I was nineteen years old and a 'seasoned' novelist (I'd written anythng between three and six novels by this age, depending on whether you wanted tou count only the 'good' ones or everything...) when I hit upon a brililant idea.
I would rewrite the Matter of Britain.
In the first person.
As the Queen.
The book (entitled, amazingly enough, "I, Guinevere") was duly produced - and it worked, up to the point that I got so identified with it that my boyfriend at the time used to send me little cards adressed to "the Princess" (I still have those cards. They'are little reasures...) It was a serious attempt to get to grips with a topic I passionately loved, with characters whom I'd known well for years through dipping into their stories as told by many other folks,with the kind of lush language with which I was to become familiar as my writing later grew more fully into that shape.
"I, Guinevere" was promptly picked up and handed (by my father) to a South African publisher... who, against all odds, loved the thing. I was close enough to a published book to smell it... and then he said that the novel had to go to a beta reader first for his report.
And off it went.
Th beta reader... was Andre Brink.
One of South Africa's great writers, who died on ^ February 2015 aged 79. He was a Name, a famous and well regarded author, and I confess the breath was driven out of my body when I was told who it was that had gotten my little book thrust into his hands. But for all his stature Brink was perhaps the last person who might have had any sympathy for the kind fo writer I was - or I was shaping to be - or for hte subject matter that I had chosen.
I waited for his report with bated breath, and trepidation, and something like existential dread.
When it came back, it opened with a sentence which still takes my breath away.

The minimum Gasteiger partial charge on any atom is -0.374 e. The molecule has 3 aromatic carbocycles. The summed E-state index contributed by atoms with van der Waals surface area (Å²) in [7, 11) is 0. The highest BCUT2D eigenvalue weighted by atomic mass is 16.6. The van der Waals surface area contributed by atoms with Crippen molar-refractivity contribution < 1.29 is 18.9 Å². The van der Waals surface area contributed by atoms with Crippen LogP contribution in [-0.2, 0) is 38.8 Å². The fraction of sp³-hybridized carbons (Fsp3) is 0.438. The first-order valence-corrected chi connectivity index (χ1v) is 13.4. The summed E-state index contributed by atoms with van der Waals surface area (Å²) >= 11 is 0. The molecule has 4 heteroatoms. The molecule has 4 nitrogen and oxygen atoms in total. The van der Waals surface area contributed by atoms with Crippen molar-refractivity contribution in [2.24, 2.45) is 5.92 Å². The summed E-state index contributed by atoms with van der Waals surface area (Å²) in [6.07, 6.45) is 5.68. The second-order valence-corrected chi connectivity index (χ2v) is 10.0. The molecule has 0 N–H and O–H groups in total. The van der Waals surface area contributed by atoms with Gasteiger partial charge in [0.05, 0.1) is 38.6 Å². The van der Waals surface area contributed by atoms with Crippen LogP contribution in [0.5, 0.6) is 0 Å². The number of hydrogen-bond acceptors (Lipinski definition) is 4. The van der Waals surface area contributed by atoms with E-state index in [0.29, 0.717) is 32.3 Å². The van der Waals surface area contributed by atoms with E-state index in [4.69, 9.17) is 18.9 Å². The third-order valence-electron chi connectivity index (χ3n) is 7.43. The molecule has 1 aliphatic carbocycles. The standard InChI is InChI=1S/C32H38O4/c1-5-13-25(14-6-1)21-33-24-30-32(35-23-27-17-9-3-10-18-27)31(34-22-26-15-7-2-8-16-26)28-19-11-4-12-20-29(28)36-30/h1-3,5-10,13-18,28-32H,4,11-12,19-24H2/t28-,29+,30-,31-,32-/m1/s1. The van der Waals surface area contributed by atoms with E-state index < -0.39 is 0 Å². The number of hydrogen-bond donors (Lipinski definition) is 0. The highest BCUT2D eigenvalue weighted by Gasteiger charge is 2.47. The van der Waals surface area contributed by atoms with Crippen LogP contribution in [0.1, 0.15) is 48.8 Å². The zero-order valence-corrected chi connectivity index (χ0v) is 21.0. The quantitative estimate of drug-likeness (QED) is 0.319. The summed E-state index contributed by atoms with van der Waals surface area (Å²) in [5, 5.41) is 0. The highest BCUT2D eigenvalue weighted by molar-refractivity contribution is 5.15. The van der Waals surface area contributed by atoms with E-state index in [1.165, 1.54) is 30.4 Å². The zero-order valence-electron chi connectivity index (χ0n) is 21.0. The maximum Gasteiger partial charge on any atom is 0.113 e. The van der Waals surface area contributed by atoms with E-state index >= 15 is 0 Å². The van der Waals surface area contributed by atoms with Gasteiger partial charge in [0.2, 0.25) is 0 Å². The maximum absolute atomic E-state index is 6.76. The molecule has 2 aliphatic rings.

"I have no doubt at all that this work was written by someone who will be a great writer one day."
If you can smell the next word, you're right.
It was "But..."
One of the reasons he gave for my novel's having missed its mark was that it lacked, as he put it, "what Nikos Kazantzakis called madness". (It was because of this that I went on to read Kazantzakis whom I had not read before then - so thank you, Mr Brink, for Zorba the Greek...) WHat he meant, I suspect, was the rawest kind of passion, a sexual energy with which this story was charged - but which I failed to imbue it with.
It rankled, then, but of course he was utterly correct - I was nineteen years old, and a very young and innocent nineteen, and my attempts to write adultery in THE FIRST PERSON (even adultery decorously clad in the robes of High Chivalry) were probably laughable. I say "were probably" because, to my chagrin, I seem to have permanently lost every last copy of that manuscript - and I would have loved to have read it now all these decades later just to see by how much I had sailed past my mark but that is no longer possible. All I have is a memory of that nineteen-year-old girl and her romantic-but-attempted-to-be-gritty vision of Camelot and its shenanigans, and of the book that was born out of that.
And that sentence. The sentence that - in spite of himself - in sppite of all his misgivings and his caveats and eventually his veto - Andre Brink could not help but give me.
Thank you for that, sir.
With gratitude, and respect, I bid you farewell. And may Nikos Kazantzakis greet you with a does of 'madness' out there in the light where the passion of words (which you have always carried with you) blazes like a star,